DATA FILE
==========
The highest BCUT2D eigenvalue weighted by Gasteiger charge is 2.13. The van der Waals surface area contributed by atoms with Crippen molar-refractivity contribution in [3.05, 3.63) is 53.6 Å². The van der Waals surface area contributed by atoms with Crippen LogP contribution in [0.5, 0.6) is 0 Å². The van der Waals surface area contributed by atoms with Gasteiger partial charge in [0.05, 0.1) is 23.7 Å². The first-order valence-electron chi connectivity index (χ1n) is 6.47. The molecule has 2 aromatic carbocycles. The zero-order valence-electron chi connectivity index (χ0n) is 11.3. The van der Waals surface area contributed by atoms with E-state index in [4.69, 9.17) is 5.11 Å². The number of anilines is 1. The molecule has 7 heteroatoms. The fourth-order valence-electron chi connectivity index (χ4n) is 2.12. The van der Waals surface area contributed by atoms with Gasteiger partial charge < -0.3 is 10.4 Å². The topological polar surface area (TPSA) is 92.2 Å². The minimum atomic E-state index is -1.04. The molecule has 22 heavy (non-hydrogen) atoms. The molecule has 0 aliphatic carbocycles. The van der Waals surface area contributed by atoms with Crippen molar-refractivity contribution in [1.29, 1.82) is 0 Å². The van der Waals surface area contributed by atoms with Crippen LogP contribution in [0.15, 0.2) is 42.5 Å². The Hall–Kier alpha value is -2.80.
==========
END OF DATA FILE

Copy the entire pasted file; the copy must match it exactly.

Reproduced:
The highest BCUT2D eigenvalue weighted by Gasteiger charge is 2.13. The van der Waals surface area contributed by atoms with Crippen molar-refractivity contribution in [3.05, 3.63) is 53.6 Å². The van der Waals surface area contributed by atoms with Crippen LogP contribution in [0.5, 0.6) is 0 Å². The van der Waals surface area contributed by atoms with Gasteiger partial charge in [0.05, 0.1) is 23.7 Å². The first-order valence-electron chi connectivity index (χ1n) is 6.47. The molecule has 2 aromatic carbocycles. The zero-order valence-electron chi connectivity index (χ0n) is 11.3. The van der Waals surface area contributed by atoms with E-state index in [4.69, 9.17) is 5.11 Å². The number of anilines is 1. The molecule has 7 heteroatoms. The fourth-order valence-electron chi connectivity index (χ4n) is 2.12. The van der Waals surface area contributed by atoms with Gasteiger partial charge < -0.3 is 10.4 Å². The topological polar surface area (TPSA) is 92.2 Å². The minimum atomic E-state index is -1.04. The molecule has 22 heavy (non-hydrogen) atoms. The molecule has 0 aliphatic carbocycles. The van der Waals surface area contributed by atoms with Crippen molar-refractivity contribution in [1.29, 1.82) is 0 Å². The van der Waals surface area contributed by atoms with Crippen LogP contribution in [0.15, 0.2) is 42.5 Å². The Hall–Kier alpha value is -2.80.